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MSU Theatre and Dance 2017 Dance Concert "Movement in Flux"

(Poster design courtesy Missouri State University Theatre and Dance)

Missouri State University Theatre and Dance Department presents the annual pring Dance Concert: "Movement in Flux," coordinated by Ruth Barnes and choreographed by MSU dance faculty and a guest artist, in four performances in the Craig Hall Coger Theatre: Thursday through Saturday May 4-6 all at 7:30pm and Sunday May 7 at 2:30pm.  The dance works are all performed by MSU Theatre and Dance students.

The idea behind the concert's title, says MSU dance professor Ruth Barnes, is that the art form of dance constantly moves, shifts, flows and changes from one idea to the next--the concert will celebrate the fluid and ephemeral nature of dance.  There are other layers of meaning to the title too, says Barnes. "Well, there has been a lot of change in the (Theatre and Dance) Department, and in the world.  So it just seemed like an appropriate title."

In addition to Barnes herself, the dance works in the concert are choreographed by MSU Associate Professor Sara Brummel and Assistant Professor Sarah Wilcoxon, as well as guest artist Cara Hagan.  Says Ruth Barnes, "Cara is actually a former student of mine from the University of North Carolina School of the Arts. She's an Assistant Professor of Dance Studies at Appalachian State University in Boone, North Carolina.  Cara is a multi-disciplinary artist.  She works in what we call contemporary dance, also tap; she also makes dance videos and created an event called 'Movies by Movers' that solicits dance videos from all over the world."

Hagan's contribution to the concert is a piece she calls "Tiny Potato on the Train." Ruth Barnes calls it "an a cappella tap piece" in which the "music" is supplied by the sounds of the dancers' tap shoes themselves.  "It is amazing--it is beautifully constructed... we do hear the train.  We do hear rain. They have a tap battle at one point, one group trying to out-tap the other.  I don't know where the 'potato' came in," she laughs. "(Hagan) sent me a meme that said, 'You are a tiny potato and I believe in you.' It's a very fun piece.  There are nine students--they're from the Dance Program, Musical Theatre Program, B.S. in Education/Speech and Theatre Programs. Oh, and there's an EMS (Emergency Medical Services) major. So we don't just have dance majors in the program."

The concert will feature what Barnes calls "a range of disciplines, a range of styles." Pieces include Sarah Wilcoxon's adaptation and re-staging of Bob Fosse's "Crunchy Granola Suite" (to the Neil Diamond song of the same name).  Jazz keyboardist and MSU Music and Theatre and Dance professor Kyle Aho plays for dance classes; he and several of his Jazz Symposium I students will perform live musical accompaniment for the "Granola" piece. Ruth Barnes says it's "wonderful" for the students to have the opportunity to work with live musicians rather than strictly pre-recorded music tracks--the latter is an economic fact of life for most dance companies who can't afford live musicians.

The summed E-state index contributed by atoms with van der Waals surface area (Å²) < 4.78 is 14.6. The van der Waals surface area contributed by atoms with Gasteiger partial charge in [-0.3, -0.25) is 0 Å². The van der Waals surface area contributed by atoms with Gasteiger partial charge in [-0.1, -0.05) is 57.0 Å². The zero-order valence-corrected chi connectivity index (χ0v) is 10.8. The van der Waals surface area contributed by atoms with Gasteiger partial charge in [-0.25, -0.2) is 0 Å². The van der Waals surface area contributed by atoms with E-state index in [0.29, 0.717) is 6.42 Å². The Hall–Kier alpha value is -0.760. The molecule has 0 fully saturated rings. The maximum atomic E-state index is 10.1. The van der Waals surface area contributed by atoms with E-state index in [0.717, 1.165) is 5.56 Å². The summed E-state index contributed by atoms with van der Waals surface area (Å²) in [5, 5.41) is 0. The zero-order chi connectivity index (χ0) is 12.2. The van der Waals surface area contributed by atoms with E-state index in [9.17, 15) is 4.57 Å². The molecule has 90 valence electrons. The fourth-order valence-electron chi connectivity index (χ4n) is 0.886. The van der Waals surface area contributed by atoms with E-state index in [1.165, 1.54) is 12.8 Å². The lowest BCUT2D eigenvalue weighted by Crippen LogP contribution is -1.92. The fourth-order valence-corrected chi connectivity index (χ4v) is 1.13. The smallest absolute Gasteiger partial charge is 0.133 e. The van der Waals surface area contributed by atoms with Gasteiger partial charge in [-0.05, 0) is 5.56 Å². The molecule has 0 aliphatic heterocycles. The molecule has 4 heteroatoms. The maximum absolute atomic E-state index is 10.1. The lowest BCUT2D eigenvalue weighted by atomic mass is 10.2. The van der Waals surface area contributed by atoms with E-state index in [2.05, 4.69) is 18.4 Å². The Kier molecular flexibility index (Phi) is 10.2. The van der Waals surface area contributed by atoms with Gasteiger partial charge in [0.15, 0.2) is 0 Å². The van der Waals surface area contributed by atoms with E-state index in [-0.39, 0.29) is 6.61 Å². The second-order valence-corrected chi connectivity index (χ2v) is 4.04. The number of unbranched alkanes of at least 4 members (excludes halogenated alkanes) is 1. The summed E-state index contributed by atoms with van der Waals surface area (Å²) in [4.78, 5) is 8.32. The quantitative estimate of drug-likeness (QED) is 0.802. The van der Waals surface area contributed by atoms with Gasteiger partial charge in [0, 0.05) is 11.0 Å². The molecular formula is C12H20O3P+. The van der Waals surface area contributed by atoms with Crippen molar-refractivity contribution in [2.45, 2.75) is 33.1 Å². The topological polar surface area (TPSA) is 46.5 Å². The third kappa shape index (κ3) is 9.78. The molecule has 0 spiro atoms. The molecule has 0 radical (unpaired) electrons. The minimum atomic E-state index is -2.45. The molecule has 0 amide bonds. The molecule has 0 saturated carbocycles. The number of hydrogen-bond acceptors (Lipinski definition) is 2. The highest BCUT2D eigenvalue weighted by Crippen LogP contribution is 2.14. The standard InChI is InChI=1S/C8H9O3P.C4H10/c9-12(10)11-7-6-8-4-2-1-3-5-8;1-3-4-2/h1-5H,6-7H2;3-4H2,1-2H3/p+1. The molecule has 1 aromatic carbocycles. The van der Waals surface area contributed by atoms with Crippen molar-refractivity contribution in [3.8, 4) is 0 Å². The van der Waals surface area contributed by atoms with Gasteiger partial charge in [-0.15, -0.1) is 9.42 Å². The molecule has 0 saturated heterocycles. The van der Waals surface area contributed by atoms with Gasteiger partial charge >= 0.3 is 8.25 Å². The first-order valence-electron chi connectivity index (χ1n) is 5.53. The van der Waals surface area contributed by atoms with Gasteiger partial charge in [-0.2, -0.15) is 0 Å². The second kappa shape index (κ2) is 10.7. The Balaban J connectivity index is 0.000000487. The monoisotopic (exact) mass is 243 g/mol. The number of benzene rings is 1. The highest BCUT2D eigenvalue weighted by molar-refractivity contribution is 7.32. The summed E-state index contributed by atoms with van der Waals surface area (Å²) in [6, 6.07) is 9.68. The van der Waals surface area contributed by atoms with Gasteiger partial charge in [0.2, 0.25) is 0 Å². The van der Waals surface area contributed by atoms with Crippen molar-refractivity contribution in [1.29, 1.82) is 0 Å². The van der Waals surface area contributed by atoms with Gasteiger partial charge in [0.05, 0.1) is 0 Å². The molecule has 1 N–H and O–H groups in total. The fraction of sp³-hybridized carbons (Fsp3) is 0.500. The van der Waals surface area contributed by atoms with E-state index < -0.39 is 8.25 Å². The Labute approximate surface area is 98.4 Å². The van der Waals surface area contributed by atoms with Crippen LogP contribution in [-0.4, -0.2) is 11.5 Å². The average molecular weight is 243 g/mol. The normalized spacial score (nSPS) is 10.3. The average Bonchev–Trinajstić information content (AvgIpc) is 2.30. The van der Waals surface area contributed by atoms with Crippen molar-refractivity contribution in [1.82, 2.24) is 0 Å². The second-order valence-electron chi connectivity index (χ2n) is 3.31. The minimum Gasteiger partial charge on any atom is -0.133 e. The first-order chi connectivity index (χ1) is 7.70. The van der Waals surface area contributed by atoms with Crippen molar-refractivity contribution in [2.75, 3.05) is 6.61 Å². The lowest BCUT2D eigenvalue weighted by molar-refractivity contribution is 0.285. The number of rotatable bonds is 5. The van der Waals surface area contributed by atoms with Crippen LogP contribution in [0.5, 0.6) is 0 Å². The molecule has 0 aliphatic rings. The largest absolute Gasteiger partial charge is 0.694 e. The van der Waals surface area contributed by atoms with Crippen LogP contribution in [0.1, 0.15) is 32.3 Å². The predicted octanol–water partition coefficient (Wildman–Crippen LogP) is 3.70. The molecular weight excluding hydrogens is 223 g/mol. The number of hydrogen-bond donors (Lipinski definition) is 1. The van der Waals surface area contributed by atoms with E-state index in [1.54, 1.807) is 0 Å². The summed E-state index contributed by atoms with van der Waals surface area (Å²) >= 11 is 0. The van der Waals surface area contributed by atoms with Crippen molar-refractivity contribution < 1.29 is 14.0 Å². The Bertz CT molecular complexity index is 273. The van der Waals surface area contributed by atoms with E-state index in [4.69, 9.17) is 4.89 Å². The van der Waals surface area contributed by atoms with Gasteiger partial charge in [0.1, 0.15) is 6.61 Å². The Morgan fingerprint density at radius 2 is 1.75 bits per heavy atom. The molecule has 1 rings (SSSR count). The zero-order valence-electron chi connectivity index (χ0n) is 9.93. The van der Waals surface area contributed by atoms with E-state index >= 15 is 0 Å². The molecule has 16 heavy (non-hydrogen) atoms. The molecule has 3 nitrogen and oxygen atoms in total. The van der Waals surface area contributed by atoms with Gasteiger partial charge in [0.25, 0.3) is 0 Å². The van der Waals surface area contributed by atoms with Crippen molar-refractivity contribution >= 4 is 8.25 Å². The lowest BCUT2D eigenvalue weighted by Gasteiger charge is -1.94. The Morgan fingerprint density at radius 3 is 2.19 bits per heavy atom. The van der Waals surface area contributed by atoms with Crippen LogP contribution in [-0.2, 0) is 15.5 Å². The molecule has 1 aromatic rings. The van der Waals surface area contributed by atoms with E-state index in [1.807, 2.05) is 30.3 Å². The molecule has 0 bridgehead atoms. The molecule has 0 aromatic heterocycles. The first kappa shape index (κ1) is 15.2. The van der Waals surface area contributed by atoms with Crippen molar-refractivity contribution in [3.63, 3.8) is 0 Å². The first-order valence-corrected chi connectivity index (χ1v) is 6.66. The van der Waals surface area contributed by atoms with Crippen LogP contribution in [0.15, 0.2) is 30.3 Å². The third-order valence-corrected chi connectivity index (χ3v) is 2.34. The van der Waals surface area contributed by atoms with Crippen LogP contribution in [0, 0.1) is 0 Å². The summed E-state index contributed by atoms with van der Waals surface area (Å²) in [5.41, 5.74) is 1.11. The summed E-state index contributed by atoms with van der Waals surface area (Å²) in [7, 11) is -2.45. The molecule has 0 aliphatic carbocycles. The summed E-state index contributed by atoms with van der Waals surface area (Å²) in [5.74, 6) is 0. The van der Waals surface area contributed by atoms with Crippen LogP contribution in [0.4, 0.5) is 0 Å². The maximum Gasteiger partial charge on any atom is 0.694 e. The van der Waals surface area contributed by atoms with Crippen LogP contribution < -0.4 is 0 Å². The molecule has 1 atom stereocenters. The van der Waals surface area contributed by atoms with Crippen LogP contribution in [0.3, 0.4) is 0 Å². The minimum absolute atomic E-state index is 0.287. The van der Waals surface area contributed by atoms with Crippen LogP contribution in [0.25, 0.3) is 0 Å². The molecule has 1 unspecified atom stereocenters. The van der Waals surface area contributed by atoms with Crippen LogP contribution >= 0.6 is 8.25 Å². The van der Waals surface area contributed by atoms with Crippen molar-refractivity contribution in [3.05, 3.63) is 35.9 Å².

Other pieces during the concert include "Fab Four with Freshpeople" by Ruth Barnes, featuring music by  Lennon and McCartney.  Barnes also goes full-on Baroque with "Court of Whimsy/La Folia" utilizing a concerto grosso by Francesco Geminiani; and concluding the concert with a piece she first introduced in 2006, "Remember the Ladies", featuring the writings of Jacqueline Kennedy, Eleanor Roosevelt, Mary Todd Lincoln and Abigail Adams, as read by Sheila Gordon, along with music by contemporary British composer Thomas Ades. 

Sarah Wilcoxon will also present "A Love Letter" featuring music from Broadway by Cole Porter, Dorothy Fields and Jerome Kern et al., from shows originally choreographed by Bob Fosse. Also, Wilcoxon provides a more complex work titled "Woke", based on a quotation "There are so many things to feel and see while you're awake...." Ruth Barnes calls it "a dark piece, very emotional... sometimes victims become the victimizer."

Sara Brummel will provide an homage to George Balanchine with "Interlude," with music from Clara Schumann's Variations on a Theme by (her husband) Robert Schumann; also "A Dance for Chelsea," dedicated to graduating senior Chelsea Thomas; and "Sarah and the Boys", featuring one female and several male dancers, again accompanied by MSU's Kyle Aho.  "It's a fun piece," says Ruth Barnes. " I think she (the female dancer)  probably gets thrown around quite a bit--'cause she's small, and one can do that sort of thing with a small dancer!"

Tickets for "Movement in Flux" are $14 Adults; $12 Students/Seniors; $8 in advance with MSU ID. For more information visit or call 836-7678 for tickets.

Randy Stewart joined the full-time KSMU staff in June 1978 after working part-time as a student announcer/producer for two years. His job has evolved from Music Director in the early days to encompassing production of a wide range of arts-related programming and features for KSMU, including the online and Friday morning Arts News. Stewart assists volunteer producers John Darkhorse (Route 66 Blues Express), Lee Worman (The Gold Ring), and Emily Higgins (The Mulberry Tree) with the production of their programs. He's also become the de facto "Voice of KSMU" in recent years due to the many hours per day he’s heard doing local station breaks. Stewart’s record of service on behalf of the Springfield arts community earned him the Springfield Regional Arts Council's Ozzie Award in 2006.